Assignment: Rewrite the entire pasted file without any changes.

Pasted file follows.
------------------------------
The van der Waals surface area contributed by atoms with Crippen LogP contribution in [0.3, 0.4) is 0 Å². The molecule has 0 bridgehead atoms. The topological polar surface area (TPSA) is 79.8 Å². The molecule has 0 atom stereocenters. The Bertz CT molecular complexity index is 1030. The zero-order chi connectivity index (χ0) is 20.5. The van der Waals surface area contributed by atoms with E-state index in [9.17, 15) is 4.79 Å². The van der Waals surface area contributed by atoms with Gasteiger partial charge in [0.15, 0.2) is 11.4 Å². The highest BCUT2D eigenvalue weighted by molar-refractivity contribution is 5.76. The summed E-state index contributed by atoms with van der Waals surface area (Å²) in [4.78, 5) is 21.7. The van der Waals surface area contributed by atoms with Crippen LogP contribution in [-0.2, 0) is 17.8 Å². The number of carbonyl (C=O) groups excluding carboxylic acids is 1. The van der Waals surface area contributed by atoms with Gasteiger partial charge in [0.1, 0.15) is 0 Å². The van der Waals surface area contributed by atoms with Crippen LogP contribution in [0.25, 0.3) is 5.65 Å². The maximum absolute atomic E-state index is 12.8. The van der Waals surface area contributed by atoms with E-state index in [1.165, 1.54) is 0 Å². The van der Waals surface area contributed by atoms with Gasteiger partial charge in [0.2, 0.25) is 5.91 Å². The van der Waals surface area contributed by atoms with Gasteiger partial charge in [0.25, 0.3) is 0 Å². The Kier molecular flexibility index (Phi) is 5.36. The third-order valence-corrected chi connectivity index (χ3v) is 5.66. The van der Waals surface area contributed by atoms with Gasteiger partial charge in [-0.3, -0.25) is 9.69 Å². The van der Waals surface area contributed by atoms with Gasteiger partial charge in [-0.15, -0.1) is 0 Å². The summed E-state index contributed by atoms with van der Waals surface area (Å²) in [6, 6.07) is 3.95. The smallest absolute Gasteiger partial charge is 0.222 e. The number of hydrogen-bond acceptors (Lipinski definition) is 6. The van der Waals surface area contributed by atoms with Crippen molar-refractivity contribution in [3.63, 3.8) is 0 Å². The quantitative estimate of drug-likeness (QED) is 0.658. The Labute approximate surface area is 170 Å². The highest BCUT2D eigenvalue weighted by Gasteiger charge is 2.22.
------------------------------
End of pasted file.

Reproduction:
The van der Waals surface area contributed by atoms with Crippen LogP contribution in [0.3, 0.4) is 0 Å². The molecule has 0 bridgehead atoms. The topological polar surface area (TPSA) is 79.8 Å². The molecule has 0 atom stereocenters. The Bertz CT molecular complexity index is 1030. The zero-order chi connectivity index (χ0) is 20.5. The van der Waals surface area contributed by atoms with E-state index in [9.17, 15) is 4.79 Å². The van der Waals surface area contributed by atoms with Gasteiger partial charge in [0.15, 0.2) is 11.4 Å². The highest BCUT2D eigenvalue weighted by molar-refractivity contribution is 5.76. The summed E-state index contributed by atoms with van der Waals surface area (Å²) in [4.78, 5) is 21.7. The van der Waals surface area contributed by atoms with Crippen LogP contribution in [-0.2, 0) is 17.8 Å². The number of carbonyl (C=O) groups excluding carboxylic acids is 1. The van der Waals surface area contributed by atoms with Gasteiger partial charge in [0.1, 0.15) is 0 Å². The van der Waals surface area contributed by atoms with Crippen LogP contribution in [0.25, 0.3) is 5.65 Å². The maximum absolute atomic E-state index is 12.8. The van der Waals surface area contributed by atoms with E-state index in [1.165, 1.54) is 0 Å². The van der Waals surface area contributed by atoms with Gasteiger partial charge in [0.2, 0.25) is 5.91 Å². The van der Waals surface area contributed by atoms with Gasteiger partial charge in [0.25, 0.3) is 0 Å². The Kier molecular flexibility index (Phi) is 5.36. The third-order valence-corrected chi connectivity index (χ3v) is 5.66. The van der Waals surface area contributed by atoms with Gasteiger partial charge in [-0.3, -0.25) is 9.69 Å². The van der Waals surface area contributed by atoms with Gasteiger partial charge in [-0.15, -0.1) is 0 Å². The summed E-state index contributed by atoms with van der Waals surface area (Å²) in [6, 6.07) is 3.95. The smallest absolute Gasteiger partial charge is 0.222 e. The number of hydrogen-bond acceptors (Lipinski definition) is 6. The van der Waals surface area contributed by atoms with Crippen molar-refractivity contribution in [3.63, 3.8) is 0 Å². The quantitative estimate of drug-likeness (QED) is 0.658. The Labute approximate surface area is 170 Å². The highest BCUT2D eigenvalue weighted by Gasteiger charge is 2.22.